Conventions are customs, that although not legally binding, are usually followed. Conventions play a major role in the UK constitution, but are often changing and developing. Sometimes, new conventions emerge whilst others die away, or are codified by the passing of a Statute Law.
There are a number of conventions that are essential to the functioning of the UK political system and serve very important purposes. A good example of this that the supremacy of the House of Commons is largely ensured via two important conventions:
The House of Lords does not vote against Money Bills – This is an extremely important principle. It guarantees that decisions over the spending of taxpayers money are taken by the elected chamber.
The House of Lords does not vote against anything in the Government’s Manifesto (Salisbury Convention) – This ensures that the wishes of the electorate, reflected in their choosing of a Government, are upheld by Parliament.
Other conventions dictate the way Parliament works. An example of this is the Denison Convention. This convention dictates how the Speaker of the House of Commons should vote in the event of a tied vote in the House of Commons. The convention says that the Speaker should always vote with the Status Quo. For example, the Speaker would vote against any amendments to a bill or against a bill from passing. However, the Speaker is always expected to vote in favour of further debate of any issue. This convention helps to reinforce the politically neutral position of the Speaker of the House of Commons. The Denison Convention has only been invoked 49 times since 1867 and was last used in 1993 when Betty Boothroyd voted on the Maastricht Treaty.
It is also by convention that the Queen appoints as Prime Minister the person who can best control the ‘confidence of the House of Commons’. This is why it would be unthinkable for a Prime Minister to govern from the House of Lords in the modern day – the last was Lord Salisbury in 1902.
There are many more conventions that exist, but these are just some of the most important.
Some conventions go out of use, often because the custom they outline has been codified into law or because a law has been passed that means they are no longer relevant. For example, there was previously a Constitutional Convention called the Lascelles Principles. This convention stated that the monarch could refuse a request from the Prime Minister to dissolve Parliament (and therefore call a new election) if:
- The existing Parliament was still capable of doing its job.
- If a General Election would hurt the national economy.
- If a Government could be formed without a General Election.
However, in 2011 Parliament passed the Fixed-Term Parliaments Act which removed the power of the Prime Minister to call an early election. An early election can now only be called via a vote in Parliament and the Lascelles Principles are therefore defunct.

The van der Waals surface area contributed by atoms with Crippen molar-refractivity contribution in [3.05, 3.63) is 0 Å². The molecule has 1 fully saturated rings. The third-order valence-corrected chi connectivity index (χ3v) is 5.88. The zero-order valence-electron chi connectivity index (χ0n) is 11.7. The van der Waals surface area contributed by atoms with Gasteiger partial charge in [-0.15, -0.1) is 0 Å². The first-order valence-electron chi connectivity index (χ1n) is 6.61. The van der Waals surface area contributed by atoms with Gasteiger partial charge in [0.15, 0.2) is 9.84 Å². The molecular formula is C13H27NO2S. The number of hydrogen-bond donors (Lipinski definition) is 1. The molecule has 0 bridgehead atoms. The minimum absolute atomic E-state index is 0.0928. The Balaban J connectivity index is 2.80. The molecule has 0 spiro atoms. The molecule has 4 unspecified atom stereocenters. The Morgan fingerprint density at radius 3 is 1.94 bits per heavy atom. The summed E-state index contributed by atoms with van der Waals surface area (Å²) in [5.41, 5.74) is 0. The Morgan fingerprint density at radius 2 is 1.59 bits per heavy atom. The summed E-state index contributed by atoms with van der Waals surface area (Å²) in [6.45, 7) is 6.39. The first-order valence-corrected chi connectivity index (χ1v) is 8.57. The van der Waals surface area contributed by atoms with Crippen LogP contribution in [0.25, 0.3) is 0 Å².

An example of a new convention emerging is the Carswell Convention. In 2014 Douglas Carswell decided to ‘cross the floor’ and leave the Conservative Party in order to join UKIP. However, after doing so Carswell resigned as an MP and forced a by-election, which he then stood for as the UKIP candidate. Although he was not legally required to do this, he did so because he believed it to be important that the voters had a say on his decision. Carswell went onto win the subsequent by-election, and sat as a Conservative MP.
By taking this action, Carswell created a precedent that it seemed others should follow. Later in 2014, when Mark Reckless also left the Conservatives for UKIP, he resigned to force a by-election. The Carswell Convention had clearly been established as an accepted convention in the UK.
It seems strange that conventions can play such a big role in a modern representative democracy. However, it is a result of the nature of the uncodified nature of the UK constitution. In the United States the constitution outlines the powers of the President, the roles of Congress and various other constitutional issues which in the UK are governed by convention. Yet, despite conventions not being legally enforceable, they are rarely broken. When they have been, Parliament has taken action to fix the situation. The most famous example of this occurred between 1909 and 1911.
In 1909 the House of Lords voted against Lloyd George’s ‘Peoples Budget’. By doing this, they ignored the constitutional convention that the Lords does not vote against money bills. In response to this, Parliament passed the Parliament Act (1911) which removed the power of the House of Lords to block legislation.
There have been further occasions when conventions have been ignored, or at least not strictly followed. For example, in 2015 when the House of Lords voted against cuts to Tax Credits, leading to the Conservative Government accusing the House of Lords of causing a constitutional crisis. Yet, no crisis emerged and conventions have generally been followed.
In the future it is likely that conventions will become less important as the British constitution becomes increasingly codified. However, they are, and will remain, an important source of the UK constitution.